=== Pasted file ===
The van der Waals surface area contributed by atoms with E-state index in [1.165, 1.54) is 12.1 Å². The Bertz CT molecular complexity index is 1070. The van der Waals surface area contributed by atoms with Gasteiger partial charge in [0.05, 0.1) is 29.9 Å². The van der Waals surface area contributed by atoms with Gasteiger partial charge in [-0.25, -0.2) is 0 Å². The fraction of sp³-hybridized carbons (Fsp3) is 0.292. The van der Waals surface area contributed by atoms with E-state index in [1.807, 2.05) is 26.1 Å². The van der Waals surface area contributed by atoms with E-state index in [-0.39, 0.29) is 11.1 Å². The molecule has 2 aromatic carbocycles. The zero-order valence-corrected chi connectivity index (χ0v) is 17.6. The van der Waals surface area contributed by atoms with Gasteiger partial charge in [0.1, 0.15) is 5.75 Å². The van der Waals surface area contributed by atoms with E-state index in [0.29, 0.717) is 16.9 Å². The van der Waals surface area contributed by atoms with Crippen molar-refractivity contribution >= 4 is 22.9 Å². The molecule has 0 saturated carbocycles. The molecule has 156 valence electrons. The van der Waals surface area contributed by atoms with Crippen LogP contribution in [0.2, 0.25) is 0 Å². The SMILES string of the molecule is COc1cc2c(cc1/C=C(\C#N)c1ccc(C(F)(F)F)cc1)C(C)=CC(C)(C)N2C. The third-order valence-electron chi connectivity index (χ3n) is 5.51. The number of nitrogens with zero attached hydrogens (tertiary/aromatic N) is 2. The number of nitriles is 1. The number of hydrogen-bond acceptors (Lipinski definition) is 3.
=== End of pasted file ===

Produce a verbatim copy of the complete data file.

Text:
The van der Waals surface area contributed by atoms with E-state index in [1.165, 1.54) is 12.1 Å². The Bertz CT molecular complexity index is 1070. The van der Waals surface area contributed by atoms with Gasteiger partial charge in [0.05, 0.1) is 29.9 Å². The van der Waals surface area contributed by atoms with Gasteiger partial charge in [-0.25, -0.2) is 0 Å². The fraction of sp³-hybridized carbons (Fsp3) is 0.292. The van der Waals surface area contributed by atoms with E-state index in [1.807, 2.05) is 26.1 Å². The van der Waals surface area contributed by atoms with E-state index in [-0.39, 0.29) is 11.1 Å². The molecule has 2 aromatic carbocycles. The zero-order valence-corrected chi connectivity index (χ0v) is 17.6. The van der Waals surface area contributed by atoms with Gasteiger partial charge in [0.1, 0.15) is 5.75 Å². The van der Waals surface area contributed by atoms with E-state index in [0.29, 0.717) is 16.9 Å². The van der Waals surface area contributed by atoms with Crippen molar-refractivity contribution >= 4 is 22.9 Å². The molecule has 0 saturated carbocycles. The molecule has 156 valence electrons. The van der Waals surface area contributed by atoms with Crippen LogP contribution in [0.2, 0.25) is 0 Å². The SMILES string of the molecule is COc1cc2c(cc1/C=C(\C#N)c1ccc(C(F)(F)F)cc1)C(C)=CC(C)(C)N2C. The third-order valence-electron chi connectivity index (χ3n) is 5.51. The number of nitrogens with zero attached hydrogens (tertiary/aromatic N) is 2. The number of nitriles is 1. The number of hydrogen-bond acceptors (Lipinski definition) is 3.